How can Joseph’s example in this story help us to cope with fear and uncertainty in our own lives?
When our lives are turned upside down, what are some ways we can find comfort that, in the end, our perseverance will be worth it?
During a time of group prayer, ask the Father to help those of us who are going through a time of difficulty. Pray that we will remain faithful and remember the promises that are ours through the gospel of Jesus Christ.
1:18. As Matthew launched the account of Jesus’ birth, note that he was careful to highlight the title “Christ”—the title he used in the preceding passage that demonstrated Jesus had the right to claim deity. Watch for Matthew’s use of this title throughout his Gospel. His purpose in writing was to make the case for Jesus as the promised King.
To understand the significance of some statements in this passage, it is necessary to understand the Jewish marriage customs of the day. The bride and groom went through a period of betrothal or engagement. In that culture and time, betrothal was virtually as binding as marriage. In this waiting period, Mary was found to be pregnant. Matthew was careful to protect the virtue of Mary and the supernatural origin of Christ.
Why is it so important that the Christ, the promised king, be born to a virgin? The virgin birth is more than a miracle to draw attention to the unique nature of this child. Because Mary was a virgin, only God could have been the father of Jesus, making Jesus the one and only God-Man in all the universe. God’s plan would have been impossible if Jesus had been anything less.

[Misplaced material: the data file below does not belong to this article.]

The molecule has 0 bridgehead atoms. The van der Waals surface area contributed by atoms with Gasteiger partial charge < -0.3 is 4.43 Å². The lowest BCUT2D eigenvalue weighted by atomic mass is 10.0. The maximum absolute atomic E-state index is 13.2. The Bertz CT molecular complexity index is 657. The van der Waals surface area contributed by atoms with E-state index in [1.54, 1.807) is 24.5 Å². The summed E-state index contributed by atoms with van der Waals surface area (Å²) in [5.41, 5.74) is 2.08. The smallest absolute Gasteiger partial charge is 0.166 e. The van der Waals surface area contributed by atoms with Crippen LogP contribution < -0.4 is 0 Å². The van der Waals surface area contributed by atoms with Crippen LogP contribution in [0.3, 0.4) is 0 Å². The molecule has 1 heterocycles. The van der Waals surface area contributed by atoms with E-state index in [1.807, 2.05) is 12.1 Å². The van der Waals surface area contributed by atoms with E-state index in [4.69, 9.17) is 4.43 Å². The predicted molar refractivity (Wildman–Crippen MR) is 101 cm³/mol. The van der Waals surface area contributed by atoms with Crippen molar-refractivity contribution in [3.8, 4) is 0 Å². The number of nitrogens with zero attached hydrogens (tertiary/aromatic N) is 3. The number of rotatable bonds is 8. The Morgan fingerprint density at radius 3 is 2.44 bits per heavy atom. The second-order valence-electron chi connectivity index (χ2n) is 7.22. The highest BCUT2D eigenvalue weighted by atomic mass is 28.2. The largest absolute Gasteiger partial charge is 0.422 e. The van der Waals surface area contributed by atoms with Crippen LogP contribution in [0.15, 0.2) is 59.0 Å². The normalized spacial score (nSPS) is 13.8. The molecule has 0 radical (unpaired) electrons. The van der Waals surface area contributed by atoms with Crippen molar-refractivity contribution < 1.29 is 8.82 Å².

1:19. A betrothed couple was as good as married, and breaking off the relationship was seen as divorce, even though the couple had not yet been married. It also helps us gain a better perspective of the emotional state of Mary and Joseph when we realize that she was probably in her teens at the time of these events. The minimum marriageable age in Israel was twelve for women and thirteen for men. To remain unmarried as late as one’s twenties may have been cause for social embarrassment.
1:20-21. Mary, initially fearful of being an unwed mother, accepted God’s revealed intentions for her. And Joseph, initially not all that sure himself about the “virgin birth,” was originally thinking divorce, albeit quietly and with no public scandal. But when Joseph was approached by God through the angel, he accepted his role and did precisely as he was instructed by God. He kept Mary a virgin until after Jesus was born, after which their normal marital relations produced other children who were the half-brothers of Jesus. And Joseph, as the legal heir to the throne, named their son “Jesus” as he was told. Mary and Joseph learned that the only way to follow God was to “trust and obey” His word. The character of these two young adults reminds us that God fulfills His purposes by using people of strong character and unquestioning obedience.